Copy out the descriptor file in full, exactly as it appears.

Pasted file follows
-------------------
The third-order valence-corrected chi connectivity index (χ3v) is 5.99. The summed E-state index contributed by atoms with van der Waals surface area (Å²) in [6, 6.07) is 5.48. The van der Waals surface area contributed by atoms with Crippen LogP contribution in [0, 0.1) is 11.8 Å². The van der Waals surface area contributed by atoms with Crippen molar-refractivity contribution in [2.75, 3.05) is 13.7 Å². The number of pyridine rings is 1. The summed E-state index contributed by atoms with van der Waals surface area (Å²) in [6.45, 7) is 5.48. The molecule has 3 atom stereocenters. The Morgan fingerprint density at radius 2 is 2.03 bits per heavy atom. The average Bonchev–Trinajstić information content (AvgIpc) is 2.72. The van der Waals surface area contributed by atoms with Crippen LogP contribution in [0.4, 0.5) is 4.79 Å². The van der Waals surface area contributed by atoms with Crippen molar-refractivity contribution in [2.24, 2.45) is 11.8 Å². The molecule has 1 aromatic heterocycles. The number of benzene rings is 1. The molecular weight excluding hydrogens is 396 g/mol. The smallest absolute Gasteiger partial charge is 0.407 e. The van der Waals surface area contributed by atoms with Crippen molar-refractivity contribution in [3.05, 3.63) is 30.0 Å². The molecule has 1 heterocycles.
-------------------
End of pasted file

The third-order valence-corrected chi connectivity index (χ3v) is 5.99. The summed E-state index contributed by atoms with van der Waals surface area (Å²) in [6, 6.07) is 5.48. The van der Waals surface area contributed by atoms with Crippen LogP contribution in [0, 0.1) is 11.8 Å². The van der Waals surface area contributed by atoms with Crippen molar-refractivity contribution in [2.75, 3.05) is 13.7 Å². The number of pyridine rings is 1. The summed E-state index contributed by atoms with van der Waals surface area (Å²) in [6.45, 7) is 5.48. The molecule has 3 atom stereocenters. The Morgan fingerprint density at radius 2 is 2.03 bits per heavy atom. The average Bonchev–Trinajstić information content (AvgIpc) is 2.72. The van der Waals surface area contributed by atoms with Crippen LogP contribution in [0.4, 0.5) is 4.79 Å². The van der Waals surface area contributed by atoms with Crippen molar-refractivity contribution in [2.24, 2.45) is 11.8 Å². The molecule has 1 aromatic heterocycles. The number of benzene rings is 1. The molecular weight excluding hydrogens is 396 g/mol. The smallest absolute Gasteiger partial charge is 0.407 e. The van der Waals surface area contributed by atoms with Crippen molar-refractivity contribution in [3.05, 3.63) is 30.0 Å². The molecule has 1 heterocycles.